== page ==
Now let’s discuss the next requirement which is Economically Disadvantaged.
Economically disadvantaged individuals are socially disadvantaged individuals who ability to compete in the free enterprise system has been impaired due to diminished capital and credit opportunities as compared to others in the same or similar line of business who are not socially disadvantaged.
For initial SBA 8(a) BD eligibility, the net worth of an individual claiming disadvantage must be less than $250,000. For continued 8(a) eligibility after admission to the program, net worth must be less than $750,000. In determining net worth SBA will exclude the ownership interest in the applicant or participant and the equity in the primary personal residence.
Funds invested in an Individual Retirement Account (IRA) or other official retirement accounts that are unavailable to an individual until retirement age without a significant penalty will not be considered in determining an individual’s net worth.
Example: Business Equity $250,000
Equity in Home (your portion) $25,000
Retirement Accounts $50,000
Unadjusted Net Worth is $500,00 less business equity of $250,000 =$250,000. Less Equity in Home 25,000= $225,000. Less retirement accounts$50,000 equals adjusted net worth of $175,000.
If an individual’s adjusted gross income average over the last three years preceding submission of the 8(a) application exceeds $250,000 SBA will presume that the applicant is not economically disadvantaged. For continued eligibility, this number is increased to $350,000.
Unconditionally owned by one or more disadvantaged individuals.
The applicant or participant must be at least 51 percent unconditionally and directly owned by one or more socially and economically disadvantaged individuals who are citizens of the US.
Ownership by one or more disadvantaged individuals must be direct ownership. An applicant or participant owned principally by another business entity or by a trust that is in turn owned and controlled by one or more disadvantaged individuals does not meet this requirement.
Control is not the same as ownership, although both may reside in the same person. SBA regards control as including both the strategic policy setting exercised by boards of directors and the day to day management and administration of business operations. An applicant or Participant management and daily business operations must be conducted by one or more disadvantaged individuals.
The applicant or Participant must be managed on a full-time basis by one or more disadvantaged individuals who possess requisite management capabilities.
A disadvantaged full-time manager must hold the highest officer position and be physically located in the US.
One or more disadvantaged individuals who manage the applicant or Participant must devote full-time to the business during the normal working hours of firms in the same or similar line of business.
Potential for Success
The number one reason for applicants not qualifying for the program has been potential for success. The applicant must possess reasonable prospects for success in competing in the private sector if admitted to the 8(a) program. To do so, it must be in business in its primary industry classification for at least two full years immediately prior to the date of its 8(a) application, unless a waiver for this requirement is granted.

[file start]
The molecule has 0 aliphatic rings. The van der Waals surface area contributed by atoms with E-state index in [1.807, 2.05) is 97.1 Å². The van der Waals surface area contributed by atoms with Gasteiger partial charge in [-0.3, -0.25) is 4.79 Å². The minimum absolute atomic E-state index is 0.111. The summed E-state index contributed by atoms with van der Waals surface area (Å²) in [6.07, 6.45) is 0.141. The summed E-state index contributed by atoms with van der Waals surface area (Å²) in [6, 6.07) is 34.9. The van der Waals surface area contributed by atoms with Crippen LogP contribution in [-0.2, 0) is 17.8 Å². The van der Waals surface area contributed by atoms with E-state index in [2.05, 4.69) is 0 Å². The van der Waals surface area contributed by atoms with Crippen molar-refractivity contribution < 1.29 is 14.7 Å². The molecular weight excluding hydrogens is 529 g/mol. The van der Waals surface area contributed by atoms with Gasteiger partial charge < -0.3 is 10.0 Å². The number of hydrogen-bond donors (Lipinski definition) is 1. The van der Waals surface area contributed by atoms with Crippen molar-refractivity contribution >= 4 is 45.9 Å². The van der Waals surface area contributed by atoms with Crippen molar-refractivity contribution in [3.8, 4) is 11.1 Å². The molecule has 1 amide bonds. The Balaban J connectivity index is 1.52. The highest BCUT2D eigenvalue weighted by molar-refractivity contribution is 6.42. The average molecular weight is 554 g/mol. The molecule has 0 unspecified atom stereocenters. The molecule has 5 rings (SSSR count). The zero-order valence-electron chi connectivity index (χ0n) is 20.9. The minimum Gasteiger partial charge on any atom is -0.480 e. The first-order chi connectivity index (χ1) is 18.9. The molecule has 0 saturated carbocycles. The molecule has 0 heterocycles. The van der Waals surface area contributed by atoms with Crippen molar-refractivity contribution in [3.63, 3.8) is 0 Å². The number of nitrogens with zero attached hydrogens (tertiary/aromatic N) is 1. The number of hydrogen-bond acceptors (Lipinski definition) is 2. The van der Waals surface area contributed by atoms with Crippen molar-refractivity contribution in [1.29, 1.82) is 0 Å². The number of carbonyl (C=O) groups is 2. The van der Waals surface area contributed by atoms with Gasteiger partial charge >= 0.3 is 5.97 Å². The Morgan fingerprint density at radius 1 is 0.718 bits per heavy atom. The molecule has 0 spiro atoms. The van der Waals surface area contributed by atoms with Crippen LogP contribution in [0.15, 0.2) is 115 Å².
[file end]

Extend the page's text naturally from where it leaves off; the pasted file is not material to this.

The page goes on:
I have had more than one former 8(a) participant tell me they wish they would have delayed their entry into the program until they had sufficient workflow to sustain them while they marketed the 8(a) status to federal agencies. It is ultimately your business decision to make.
- The applicant must have good character.
- Debarred or suspended businesses or business owned by debarred or suspended persons are ineligible for admission to the program.
- Must have and maintain business integrity.
- The applicant cannot be currently incarcerated or on parole or probation
- There is a one-time eligibility for the business and a one-time eligibility for the applicant.
- Must be current with financial obligations owed to the Federal Government to include tax liens or defaults on Federal loans or Federally assisted financing.
Now is a good time to bring up the fact that Tribally-owned, Alaskan Native Corporations, and Native Hawaiian Owned businesses will not be discussed in this article.
We have discussed the eligibility requirements for the program. Now let’s discuss the reasons why you might want to apply for the program.
- Sole Source contract awards with no competition up to $4 million for Services and $6.5 Million for manufacturing businesses
- 8(a) competitive requirements above the $4 Million threshold
- Receive management and technical assistance, including business training, counseling, marketing assistance, and high-level executive development.
- Assigned an SBA Business Opportunity Specialist (BOS) to help you navigate the federal marketplace
- Form joint ventures with established businesses through a mentor/protégé program.
This has been a brief introduction to the 8(a) BD program. If you would like more information you can go to the SBA.Gov website. Or contact your local SBA office for a workshop on the 8(a) program.
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Next week we are going to discuss how to get the most from the 8(a) program.